CQ farmer forced to travel 500km to hand feed his cattle
CATTLE farmer Lyall Fisher has been travelling to his property in Foreshores from his home town of Roma since April to hand-feed his cattle.
"I come up for a couple of weeks at a time," he said.
"We used to run about 50 head, but we've cut back to 29.
"They're definitely getting a bit ribby, but I can't just leave them to starve.
"I'd lose money if I'd sold them now and to restock them later would cost a fortune."
Mr Fisher said it was hard being away from his family while he looked after his block, but added things could be much worse.
"I'm just really grateful my neighbour Steve Noy√ is keeping and eye out for my cattle when I'm back home," he said.
"Even though he's got his hands full with his own farm."
Mr Fisher will be back at Foreshores again this weekend with some more feed.
"I don't know where the hay bales are coming from now?" he said.
"All the paddocks I pass on the way up, where there used to be big bales of hay stacked up, have been stripped bare."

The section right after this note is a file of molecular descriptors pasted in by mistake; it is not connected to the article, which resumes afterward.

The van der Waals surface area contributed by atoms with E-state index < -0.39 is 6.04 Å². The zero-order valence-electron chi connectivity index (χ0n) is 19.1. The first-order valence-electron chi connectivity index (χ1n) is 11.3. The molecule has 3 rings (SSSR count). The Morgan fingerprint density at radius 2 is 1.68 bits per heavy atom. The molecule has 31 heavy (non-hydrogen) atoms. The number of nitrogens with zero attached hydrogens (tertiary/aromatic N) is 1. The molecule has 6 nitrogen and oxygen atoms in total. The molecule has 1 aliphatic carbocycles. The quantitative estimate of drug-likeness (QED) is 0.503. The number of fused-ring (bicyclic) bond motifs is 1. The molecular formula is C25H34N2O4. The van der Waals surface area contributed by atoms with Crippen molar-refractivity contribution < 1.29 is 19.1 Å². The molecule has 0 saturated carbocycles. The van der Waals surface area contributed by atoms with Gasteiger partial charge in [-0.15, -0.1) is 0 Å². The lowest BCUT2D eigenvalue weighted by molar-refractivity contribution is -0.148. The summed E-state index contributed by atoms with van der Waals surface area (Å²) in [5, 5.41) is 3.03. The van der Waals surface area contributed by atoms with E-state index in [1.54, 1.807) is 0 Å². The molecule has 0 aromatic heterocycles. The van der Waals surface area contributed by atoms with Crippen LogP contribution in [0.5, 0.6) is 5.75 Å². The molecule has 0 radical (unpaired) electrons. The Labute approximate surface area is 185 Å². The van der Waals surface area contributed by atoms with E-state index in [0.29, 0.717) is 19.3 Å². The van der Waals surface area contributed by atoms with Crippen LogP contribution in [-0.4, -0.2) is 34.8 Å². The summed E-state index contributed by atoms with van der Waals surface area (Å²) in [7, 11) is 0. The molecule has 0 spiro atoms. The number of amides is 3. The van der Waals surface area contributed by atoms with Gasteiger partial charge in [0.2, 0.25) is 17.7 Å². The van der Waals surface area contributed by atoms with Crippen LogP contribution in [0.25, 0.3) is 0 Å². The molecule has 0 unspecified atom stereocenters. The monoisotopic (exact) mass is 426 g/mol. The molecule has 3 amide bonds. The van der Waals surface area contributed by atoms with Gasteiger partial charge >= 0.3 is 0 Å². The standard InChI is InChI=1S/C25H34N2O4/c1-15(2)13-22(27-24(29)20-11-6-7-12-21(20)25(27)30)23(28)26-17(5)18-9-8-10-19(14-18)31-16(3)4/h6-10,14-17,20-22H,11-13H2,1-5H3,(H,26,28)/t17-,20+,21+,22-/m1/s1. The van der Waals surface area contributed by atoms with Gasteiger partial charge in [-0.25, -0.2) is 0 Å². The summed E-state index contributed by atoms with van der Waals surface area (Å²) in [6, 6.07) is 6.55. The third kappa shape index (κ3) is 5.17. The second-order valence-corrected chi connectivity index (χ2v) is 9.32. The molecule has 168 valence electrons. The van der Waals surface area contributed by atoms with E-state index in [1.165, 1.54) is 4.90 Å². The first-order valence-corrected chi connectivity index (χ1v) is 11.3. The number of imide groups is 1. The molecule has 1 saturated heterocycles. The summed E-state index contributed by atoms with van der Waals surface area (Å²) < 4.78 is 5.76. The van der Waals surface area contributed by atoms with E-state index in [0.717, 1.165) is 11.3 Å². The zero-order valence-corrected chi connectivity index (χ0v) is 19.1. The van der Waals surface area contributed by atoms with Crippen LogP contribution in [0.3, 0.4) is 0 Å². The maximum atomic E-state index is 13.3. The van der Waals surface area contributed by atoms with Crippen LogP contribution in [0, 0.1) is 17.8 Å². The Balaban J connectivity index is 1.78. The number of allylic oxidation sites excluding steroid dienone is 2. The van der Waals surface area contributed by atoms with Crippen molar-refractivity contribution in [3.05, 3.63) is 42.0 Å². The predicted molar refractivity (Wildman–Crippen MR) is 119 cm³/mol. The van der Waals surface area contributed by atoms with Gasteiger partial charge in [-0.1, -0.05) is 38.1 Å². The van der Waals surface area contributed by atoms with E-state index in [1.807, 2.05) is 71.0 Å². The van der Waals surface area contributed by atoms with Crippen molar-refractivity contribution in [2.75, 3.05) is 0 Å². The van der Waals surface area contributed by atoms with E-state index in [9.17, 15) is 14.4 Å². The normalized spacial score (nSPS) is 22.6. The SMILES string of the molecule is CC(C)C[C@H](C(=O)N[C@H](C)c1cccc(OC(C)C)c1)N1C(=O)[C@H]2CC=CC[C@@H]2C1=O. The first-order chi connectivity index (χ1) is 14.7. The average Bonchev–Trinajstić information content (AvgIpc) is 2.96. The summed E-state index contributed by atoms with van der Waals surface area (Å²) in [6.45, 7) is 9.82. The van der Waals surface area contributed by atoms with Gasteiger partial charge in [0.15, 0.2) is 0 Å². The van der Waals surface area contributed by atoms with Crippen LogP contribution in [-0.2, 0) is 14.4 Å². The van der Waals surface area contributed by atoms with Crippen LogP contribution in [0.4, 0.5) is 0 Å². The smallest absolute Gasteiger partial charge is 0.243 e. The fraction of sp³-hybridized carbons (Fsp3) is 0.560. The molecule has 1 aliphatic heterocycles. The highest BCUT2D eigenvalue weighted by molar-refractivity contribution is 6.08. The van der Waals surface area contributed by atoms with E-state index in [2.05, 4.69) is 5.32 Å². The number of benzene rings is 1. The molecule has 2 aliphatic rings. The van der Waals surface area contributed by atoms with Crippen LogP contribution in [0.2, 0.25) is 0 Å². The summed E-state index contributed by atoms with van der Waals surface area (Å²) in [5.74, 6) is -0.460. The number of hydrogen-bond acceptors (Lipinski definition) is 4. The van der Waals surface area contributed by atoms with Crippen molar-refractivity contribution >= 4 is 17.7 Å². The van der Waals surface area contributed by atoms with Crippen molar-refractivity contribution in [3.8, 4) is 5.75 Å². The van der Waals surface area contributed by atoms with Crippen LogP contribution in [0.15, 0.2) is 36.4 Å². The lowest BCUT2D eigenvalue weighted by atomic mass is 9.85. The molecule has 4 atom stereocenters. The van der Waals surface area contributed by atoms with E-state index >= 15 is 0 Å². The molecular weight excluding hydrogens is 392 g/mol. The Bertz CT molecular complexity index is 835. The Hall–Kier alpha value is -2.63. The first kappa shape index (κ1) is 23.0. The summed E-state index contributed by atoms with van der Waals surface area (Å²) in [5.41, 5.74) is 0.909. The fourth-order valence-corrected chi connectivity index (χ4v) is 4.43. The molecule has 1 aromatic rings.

He said the drought had also hit his home town of Roma pretty hard.
"Things are really crook out there," Mr Fisher said.
"There's not a blade of grass on the ground.
"We've been giving money to a farmer who's buying milk powder for his calves.
"The poor mothers are so wrung out they can't feed their young, so they just abandon them."
When asked about the Federal Government's drought relief payment he said it's not something he has considered.
"I don't want to take money off someone else who could use it," Mr Smith said.
"I'm struggling, but I'd rather get by with what I've got."
He said he has been spending his own money to drought proof his land.
"I'm getting a bore sunk this week," he said.
"Plus we've built a dam, all it needs is some rain to fill it.
"With a bit of luck, it'll come earlier this year, hopefully in late September."